Sunday, 10 February 2013

The Shadows at the End of the Tunnel?

Most of this blog has been written between renders, when the visual effects software is engaged in giving me a preview of how my current scene is looking, and so all I can do is sit and wait for the computer to do its thing.

Not many people see us as we’re busy at work so it would be understandably difficult to know why this film is taking so long to complete.  For me it has become something of an obsession – pretty much every available moment I have I’m working on the visual effects.  Most nights I’m also ‘working’ on it in my sleep.  My dreams have become an incomprehensibly surreal mélange of layering and adjusting parameters and composing realities with my fingertips as I do during my waking hours.
I once had a dream about a scary half naked clown too, but that's a story for another time.

For those of us who don’t know our story till this point, let me give a brief recap.  In 2009 I presented my partner in crime Chris with a script of mine.  We decided at some point that summer that somehow we were going to get this film made.  Because of the nature of the script, and the fact that we had very limited resources, Chris suggested that we shot everything on blue screen.  Late that summer we shot a sample scene to see if this whole thing would be feasible… We judged that it was.
A still from the original Shadows showpiece. Chris has undergone 217 hair colour changes since then.

It wasn’t until the following summer (2010) that we went into full production, shooting most of the film in a dusty barn down a remote fen road.  Post-production started during October of that year, once we’d deconstructed our blue screen studio.  Our first task was to create a rough cut, or a ‘blue edit’, as everything was still against our monochrome background.  It wasn’t until April 2011 that we’d edited the entire film (clocked at over 2 hours long) and the next stage of post-production could begin.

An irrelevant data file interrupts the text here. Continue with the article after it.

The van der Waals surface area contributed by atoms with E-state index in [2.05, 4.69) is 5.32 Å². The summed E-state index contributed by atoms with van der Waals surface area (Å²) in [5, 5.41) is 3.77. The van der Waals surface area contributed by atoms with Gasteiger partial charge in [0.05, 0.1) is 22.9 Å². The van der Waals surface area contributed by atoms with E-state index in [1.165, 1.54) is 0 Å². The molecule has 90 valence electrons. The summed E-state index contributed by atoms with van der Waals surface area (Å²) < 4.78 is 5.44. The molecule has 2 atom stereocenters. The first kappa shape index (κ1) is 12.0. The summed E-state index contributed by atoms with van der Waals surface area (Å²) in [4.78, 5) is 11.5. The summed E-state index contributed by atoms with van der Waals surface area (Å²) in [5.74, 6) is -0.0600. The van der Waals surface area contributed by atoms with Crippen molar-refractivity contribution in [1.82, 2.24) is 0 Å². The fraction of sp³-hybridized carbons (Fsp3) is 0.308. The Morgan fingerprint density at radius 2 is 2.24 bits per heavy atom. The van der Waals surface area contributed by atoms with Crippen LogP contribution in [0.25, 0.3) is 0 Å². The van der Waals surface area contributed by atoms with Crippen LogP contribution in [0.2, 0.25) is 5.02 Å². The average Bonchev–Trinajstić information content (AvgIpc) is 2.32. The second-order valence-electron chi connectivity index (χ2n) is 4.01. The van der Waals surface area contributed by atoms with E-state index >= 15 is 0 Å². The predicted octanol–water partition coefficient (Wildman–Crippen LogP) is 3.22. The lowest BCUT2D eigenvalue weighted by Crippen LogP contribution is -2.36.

And, nearly two years on, that’s the stage we’re still on now – getting rid of the blue and creating the world that our characters live in.  We always had a good idea that this stage was going to be very intensive and very time consuming.  I guess the one thing we’ve learnt is that no matter how adept you get at creating these visual effects, there are never any easy scenes and there’s no quick way of going about it.

At first, I personally wasn’t hands on in creating the visual effects, but seeing that we were progressing at a slow rate, I decided it was best if Chris trained me up on the techniques so that I could be working on it too and take some of the workload off him.  Fortunately I’d been on hand to see most of what Chris had already created, so I was in the best possible position to take on the job.
The art direction department had an easy job in the blue screen studio.

So that’s how we’ve been operating since June of last year.  We’ve often been asked during the post-production stage how far we are through it, and we may have glossed over that subject in our answers.  I have actually had a very good idea about how many scenes we’ve completed for a little while now.

And how many have you done, hmmmm, Richard? Well... the good news is we’re past half way now, the bad news is we’re not that far past half way.   However, we have been doing the more difficult scenes first.  At the beginning of January Chris and I had a good look at everything there was left to do and shared the scenes out between ourselves.  Based on what we’ve completed so far, we’ve also come up with a realistic timescale for completing the entire thing.  We anticipate we’ll complete the visual effects some time in the summer, and then use the remaining months of the year doing the next edit, sorting out the sound, finalising the soundtrack etc.  Our goal is to have a finished film by Christmas (and yeah I know we said that way back in 2011).

Don’t be surprised if we go over that schedule and complete it in 2014 (as much as I don’t want to), but I can’t see us going very far into 2014 at all if we do.  For now we’re definitely focused on completing this year.
An artist's impression of how the future will look when Shadows of a Stranger is finally completed.

And there we have it.  That’s exactly where we’re at.  Better get back to work now.

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